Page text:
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Old 04-23-2020, 08:05 AM
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jetgraphics jetgraphics is offline
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Quote:
Originally Posted by film495 View Post
I did a report on world oil, and it was all supposed to be used up and gone by 2000, did that report in the mid 80s in high school. It was a non renewable resource, and there was no more anywhere, and we were all in deep do do because once it was gone there was no more. I've read studies that we don't even know what oil is - and it probably isn't deposits from old ocean algae, it is some process that takes place inside the earth, that we don't understand, and it is renewed or generated by the earth. This is why many areas and many wells that were run dry, for some reason fill back up with oil when they go back to check the old wells.

Point being, they have no idea how much oil the earth can or will produce, but we probably haven't even scratches the surface of it yet, although - you hear doom and gloom over and over - on this and many other topics that just never turn out to be based on reality at all.
You may not recall when petroleum was cheap -and- plentiful, but old timers do. That's when gasoline was $0.19/gallon in the 1950s and 1960s.
Some also remember the Arab Oil Embargo in 1973, and its repercussions. Now "modern" prices range as high as 20 times that of the 1960s. In 2050, it may be 20 times greater. That's definitely not "cheap."

https://en.wikipedia.org/wiki/Peak_o...sources_of_oil
In 1956, Hubbert confined his peak oil prediction to that crude oil "producible by methods now in use." By 1962, however, his analyses included future improvements in exploration and production. All of Hubbert's analyses of peak oil specifically excluded oil manufactured from oil shale or mined from oil sands. A 2013 study predicting an early peak excluded deepwater oil, tight oil, oil with API gravity less than 17.5, and oil close to the poles, such as that on the North Slope of Alaska, all of which it defined as non-conventional.

Shale oil is a substitute for conventional crude oil; however, extracting shale oil from oil shale is more costly than the production of conventional crude oil both financially and in terms of its environmental impact.
. . .
Few predicted that the government would cater to the oil producers and ignore the environmentalists who objected to the mining of oil sands and oil shale.
. . .
https://en.wikipedia.org/wiki/Petroleum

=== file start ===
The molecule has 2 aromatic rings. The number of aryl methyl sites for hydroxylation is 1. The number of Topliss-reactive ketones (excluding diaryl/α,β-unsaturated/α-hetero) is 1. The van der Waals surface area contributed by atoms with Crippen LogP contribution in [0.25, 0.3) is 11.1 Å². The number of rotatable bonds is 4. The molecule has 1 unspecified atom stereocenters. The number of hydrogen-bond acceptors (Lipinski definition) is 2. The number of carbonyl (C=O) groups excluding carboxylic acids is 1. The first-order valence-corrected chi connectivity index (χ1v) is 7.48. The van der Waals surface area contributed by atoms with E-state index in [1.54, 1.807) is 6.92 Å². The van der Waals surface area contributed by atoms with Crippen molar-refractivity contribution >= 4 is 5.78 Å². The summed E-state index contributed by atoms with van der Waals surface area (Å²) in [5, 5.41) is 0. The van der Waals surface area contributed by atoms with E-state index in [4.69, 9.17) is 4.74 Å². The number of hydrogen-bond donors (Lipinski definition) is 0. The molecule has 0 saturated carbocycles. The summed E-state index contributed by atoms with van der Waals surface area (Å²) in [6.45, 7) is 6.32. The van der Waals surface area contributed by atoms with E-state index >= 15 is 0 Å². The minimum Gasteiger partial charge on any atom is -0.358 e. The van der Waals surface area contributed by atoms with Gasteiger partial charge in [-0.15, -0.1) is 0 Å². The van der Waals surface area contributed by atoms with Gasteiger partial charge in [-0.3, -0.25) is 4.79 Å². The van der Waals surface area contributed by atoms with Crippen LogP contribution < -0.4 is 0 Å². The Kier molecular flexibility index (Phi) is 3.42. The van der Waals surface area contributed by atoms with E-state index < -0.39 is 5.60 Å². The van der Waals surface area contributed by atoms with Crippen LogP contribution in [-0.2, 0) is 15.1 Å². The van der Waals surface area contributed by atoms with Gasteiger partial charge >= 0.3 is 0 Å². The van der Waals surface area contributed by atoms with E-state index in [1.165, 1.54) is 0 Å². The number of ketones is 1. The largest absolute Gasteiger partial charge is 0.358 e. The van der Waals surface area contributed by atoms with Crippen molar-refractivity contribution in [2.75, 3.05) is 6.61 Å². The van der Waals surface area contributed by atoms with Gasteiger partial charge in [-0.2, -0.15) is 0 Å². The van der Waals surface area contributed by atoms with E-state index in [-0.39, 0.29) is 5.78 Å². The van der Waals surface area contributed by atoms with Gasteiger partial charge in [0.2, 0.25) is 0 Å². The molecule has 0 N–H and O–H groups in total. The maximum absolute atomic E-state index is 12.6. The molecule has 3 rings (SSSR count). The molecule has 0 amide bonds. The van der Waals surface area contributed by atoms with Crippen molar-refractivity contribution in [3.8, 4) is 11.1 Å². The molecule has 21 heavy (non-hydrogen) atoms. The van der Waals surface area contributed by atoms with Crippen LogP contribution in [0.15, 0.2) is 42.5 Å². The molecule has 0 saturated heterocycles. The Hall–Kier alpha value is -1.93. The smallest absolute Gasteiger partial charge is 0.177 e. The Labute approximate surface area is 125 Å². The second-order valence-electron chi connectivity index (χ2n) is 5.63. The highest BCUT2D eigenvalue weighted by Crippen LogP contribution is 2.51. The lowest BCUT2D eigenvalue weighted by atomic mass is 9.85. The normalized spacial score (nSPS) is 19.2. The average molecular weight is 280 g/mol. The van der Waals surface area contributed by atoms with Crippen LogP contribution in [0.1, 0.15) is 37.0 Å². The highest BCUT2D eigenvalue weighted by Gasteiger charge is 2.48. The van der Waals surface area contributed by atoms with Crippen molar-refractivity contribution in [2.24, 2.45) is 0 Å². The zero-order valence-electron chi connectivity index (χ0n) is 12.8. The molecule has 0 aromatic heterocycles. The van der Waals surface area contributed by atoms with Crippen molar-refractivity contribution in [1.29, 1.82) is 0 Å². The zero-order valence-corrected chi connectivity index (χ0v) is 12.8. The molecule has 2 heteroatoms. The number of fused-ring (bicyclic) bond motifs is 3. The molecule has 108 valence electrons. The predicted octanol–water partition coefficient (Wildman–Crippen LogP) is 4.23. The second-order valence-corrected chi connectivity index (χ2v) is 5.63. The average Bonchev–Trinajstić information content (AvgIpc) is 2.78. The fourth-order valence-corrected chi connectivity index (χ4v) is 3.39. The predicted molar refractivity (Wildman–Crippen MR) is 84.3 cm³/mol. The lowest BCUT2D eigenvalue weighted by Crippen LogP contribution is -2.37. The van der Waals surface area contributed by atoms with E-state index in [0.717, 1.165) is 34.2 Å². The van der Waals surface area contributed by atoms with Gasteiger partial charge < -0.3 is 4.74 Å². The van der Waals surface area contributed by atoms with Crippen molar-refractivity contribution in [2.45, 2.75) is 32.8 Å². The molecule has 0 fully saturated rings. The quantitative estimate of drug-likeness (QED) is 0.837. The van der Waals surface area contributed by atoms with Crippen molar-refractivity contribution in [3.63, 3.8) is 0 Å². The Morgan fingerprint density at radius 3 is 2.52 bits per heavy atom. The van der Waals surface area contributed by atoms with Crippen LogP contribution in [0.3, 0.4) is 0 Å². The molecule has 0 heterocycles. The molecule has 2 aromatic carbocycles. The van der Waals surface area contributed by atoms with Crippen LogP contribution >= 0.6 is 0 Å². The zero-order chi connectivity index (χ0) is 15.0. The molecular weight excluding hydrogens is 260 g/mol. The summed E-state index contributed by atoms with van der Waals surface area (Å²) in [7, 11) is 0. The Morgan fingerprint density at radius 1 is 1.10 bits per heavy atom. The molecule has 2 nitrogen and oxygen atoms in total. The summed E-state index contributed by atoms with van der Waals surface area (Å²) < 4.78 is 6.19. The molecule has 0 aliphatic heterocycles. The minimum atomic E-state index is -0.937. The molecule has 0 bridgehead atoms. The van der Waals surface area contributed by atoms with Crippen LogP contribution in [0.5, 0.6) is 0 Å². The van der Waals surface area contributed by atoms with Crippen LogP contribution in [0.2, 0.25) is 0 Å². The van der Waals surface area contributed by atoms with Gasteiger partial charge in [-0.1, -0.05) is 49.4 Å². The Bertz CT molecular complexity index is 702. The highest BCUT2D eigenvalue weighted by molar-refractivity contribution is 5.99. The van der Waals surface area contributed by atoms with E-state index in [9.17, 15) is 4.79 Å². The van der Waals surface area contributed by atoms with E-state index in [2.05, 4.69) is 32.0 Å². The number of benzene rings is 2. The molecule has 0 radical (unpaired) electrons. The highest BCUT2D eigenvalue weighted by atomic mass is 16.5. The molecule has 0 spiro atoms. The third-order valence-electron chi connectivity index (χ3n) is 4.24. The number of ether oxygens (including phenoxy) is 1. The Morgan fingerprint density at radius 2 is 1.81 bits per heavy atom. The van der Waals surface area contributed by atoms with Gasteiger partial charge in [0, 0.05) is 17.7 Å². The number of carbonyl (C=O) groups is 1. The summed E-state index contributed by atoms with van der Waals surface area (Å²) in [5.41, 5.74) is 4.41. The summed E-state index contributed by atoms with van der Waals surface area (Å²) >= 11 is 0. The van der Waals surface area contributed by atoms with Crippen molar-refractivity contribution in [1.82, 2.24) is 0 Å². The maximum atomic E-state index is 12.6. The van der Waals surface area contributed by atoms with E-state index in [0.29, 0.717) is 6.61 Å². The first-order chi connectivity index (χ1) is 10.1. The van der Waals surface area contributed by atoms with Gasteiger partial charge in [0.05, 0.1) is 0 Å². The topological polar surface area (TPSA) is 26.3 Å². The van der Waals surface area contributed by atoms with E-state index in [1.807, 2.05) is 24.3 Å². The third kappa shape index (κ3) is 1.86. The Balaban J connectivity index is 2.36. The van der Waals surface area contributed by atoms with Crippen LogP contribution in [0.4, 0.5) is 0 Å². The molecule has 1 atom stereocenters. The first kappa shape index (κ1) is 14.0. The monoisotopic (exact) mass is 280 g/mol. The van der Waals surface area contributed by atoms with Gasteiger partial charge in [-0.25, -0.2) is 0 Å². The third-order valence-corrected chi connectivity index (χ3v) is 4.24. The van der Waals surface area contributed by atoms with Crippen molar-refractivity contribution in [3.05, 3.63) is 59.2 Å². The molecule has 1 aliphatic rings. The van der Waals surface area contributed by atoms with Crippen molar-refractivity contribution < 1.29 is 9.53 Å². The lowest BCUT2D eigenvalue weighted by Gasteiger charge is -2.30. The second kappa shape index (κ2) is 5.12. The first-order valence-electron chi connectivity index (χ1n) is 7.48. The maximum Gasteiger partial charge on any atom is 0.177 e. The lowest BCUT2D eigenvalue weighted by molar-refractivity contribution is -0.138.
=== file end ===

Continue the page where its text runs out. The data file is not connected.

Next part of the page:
Abiogenic petroleum

An alternative mechanism to the one described above was proposed by Russian scientists in the mid-1850s, the hypothesis of abiogenic petroleum origin (petroleum formed by inorganic means), but this is contradicted by geological and geochemical evidence. Abiogenic sources of oil have been found, but never in commercially profitable amounts. "The controversy isn't over whether abiogenic oil reserves exist," said Larry Nation of the American Association of Petroleum Geologists. "The controversy is over how much they contribute to Earth's overall reserves and how much time and effort geologists should devote to seeking them out."
. . .
The bottom line : cheap & plentiful oil will be a fond memory.
To extract oil from unconventional sources will require money and resources and have environmental consequences.

As the price of fuel rises, people will react by choosing alternatives.
Wisdom suggests preparing for that time.
. . .
Barring an engineering breakthrough, the most efficient form of land transport is steel wheel on steel rail (rail roads). And the most efficient form of locomotion is electric traction rail. Once the government ceases subsidizing the automobile / petroleum / pavement hegemony, and ceases penalizing railroads, America will transition back to a railroad dominated transportation system. Long haul trucks will be replaced with short haul trucks taking containerized freight "the last mile."

If overhead catenary lines are used for streetcars / trams, they may also install lines for electric buses and trucks. Electrified cities and highways might provide the means for battery powered electric cars to overcome their inherent limited range.

Rail renaissance will trigger a parallel consolidation of population, to high density enclaves, towns, and cities. Suburban sprawl with its obligatory automobile will become too expensive a lifestyle. I wouldn't be surprised to see suburbs demolished and restored to arable land, as demand for farmland parallels the ever increasing population.
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Old 04-23-2020, 08:22 AM
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mantis tobogen mantis tobogen is offline
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Quote: